From day one SS20 was trying to help provide facilities and advised on many skate projects before there were specialist companies constructing skateparks and ramps. This included serval facilities including the now defunct Botley bowl in west Oxford. A second branch of SS20 also sprang up in the early nineties in Leamington Spa. Here they helped construct and run the legendary Boys’ Club ramp complex where demos from skate legends, including Chris Miller and Buster Halterman were held. They also had a Bones tour demo there that included Tony Hawk, Steve Caballero and Lance Mountain.


The launch of Sidewalk Surfer and White Lines magazines was a seminal moment in the continued rise in the popularity of the shop. The magazines were based in Oxfordshire and all the main staff of Sidewalk lived opposite the shop. This led to countless visiting skaters from all over the country and abroad. Adverts were created with the designer of the magazine and a deep and close relationship ensued. We helped grease the monkeys and supply various refreshments in exchange for new and creative adverts. To start with, fairly stupid and funny adverts were designed that consistently caused a buzz in the industry.
Once Ian Budd, who now runs Pretend Skate Store, came on board at SS20 they started to create more product based adverts which grew to double page spreads. Many of these adverts were done in collaboration with suppliers and brands, which again cemented our bond with the industry. With the website rapidly evolving and the social media revolution – Neddy grabbed the reigns, and produced Ox-Fam 2011 (Independent Oxford Scene Video), the first release out of the area since 1997. Through the support of the shop, numerous edits, clips and instagram clips later, SS20 had showcased the new blood of the Oxford Skate Scene over a solid ten year period.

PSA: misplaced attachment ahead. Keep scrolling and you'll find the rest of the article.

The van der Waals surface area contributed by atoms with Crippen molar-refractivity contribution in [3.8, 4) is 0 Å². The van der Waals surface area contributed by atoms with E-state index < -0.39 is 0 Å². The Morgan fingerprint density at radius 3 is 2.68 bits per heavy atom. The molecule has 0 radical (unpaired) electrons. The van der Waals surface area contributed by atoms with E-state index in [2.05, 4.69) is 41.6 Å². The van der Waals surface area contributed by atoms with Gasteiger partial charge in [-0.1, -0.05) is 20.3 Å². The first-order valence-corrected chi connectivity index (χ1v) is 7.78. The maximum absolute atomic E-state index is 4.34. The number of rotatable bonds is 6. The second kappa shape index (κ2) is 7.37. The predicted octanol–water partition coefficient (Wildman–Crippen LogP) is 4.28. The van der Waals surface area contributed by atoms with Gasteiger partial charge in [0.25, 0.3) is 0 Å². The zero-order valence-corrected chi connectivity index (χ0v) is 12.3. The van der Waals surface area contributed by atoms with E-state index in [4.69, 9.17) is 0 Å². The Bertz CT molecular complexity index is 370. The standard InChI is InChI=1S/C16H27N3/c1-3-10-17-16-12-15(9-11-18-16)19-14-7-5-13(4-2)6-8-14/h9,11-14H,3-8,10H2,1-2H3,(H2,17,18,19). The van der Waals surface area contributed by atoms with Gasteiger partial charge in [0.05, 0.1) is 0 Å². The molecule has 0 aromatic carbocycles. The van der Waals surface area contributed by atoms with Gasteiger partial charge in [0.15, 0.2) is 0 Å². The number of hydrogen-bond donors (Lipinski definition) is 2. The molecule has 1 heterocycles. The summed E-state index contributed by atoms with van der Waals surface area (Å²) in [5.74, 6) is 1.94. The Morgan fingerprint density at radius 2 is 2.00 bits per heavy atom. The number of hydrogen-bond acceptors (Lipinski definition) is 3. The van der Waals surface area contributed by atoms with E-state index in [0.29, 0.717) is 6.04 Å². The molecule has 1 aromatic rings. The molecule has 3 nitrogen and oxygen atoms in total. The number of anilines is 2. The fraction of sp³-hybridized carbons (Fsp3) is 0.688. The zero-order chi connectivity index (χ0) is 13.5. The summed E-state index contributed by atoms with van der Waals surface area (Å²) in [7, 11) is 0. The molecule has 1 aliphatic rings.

SS20 was also instrumental in helping with the legendary Cowley Road Carnival that takes place annually. Each year they had a ramshackle street set-up or graffiti walls for local artists. The final year for SS20 at the event was 2015 where they created “Cowleyfornia”, which was a purpose-built beach in the back of the local Tesco car park. This was comprised of five tonnes of sand, a mini ramp and graffiti boards, together with sun bleachers to set the scene. It should have been a major success. However, the Globe team organised a demo on the same day. This totally eclipsed the skating at the carnival because every skater from miles around descended on the OWP Skatepark to meet Rodney Mullen, Chris Haslam, David Gonzalez and Mark Appleyard and check out the rest of the Globe team skate.



In 2015, SS20 was shortlisted by an all part parliamentary committee into the top-10 best small shops in the UK, which was no mean feat for a skate shop. As a consequence, Dave Furneau and Mon had a great day at the Houses of Parliament drinking taxpayers booze.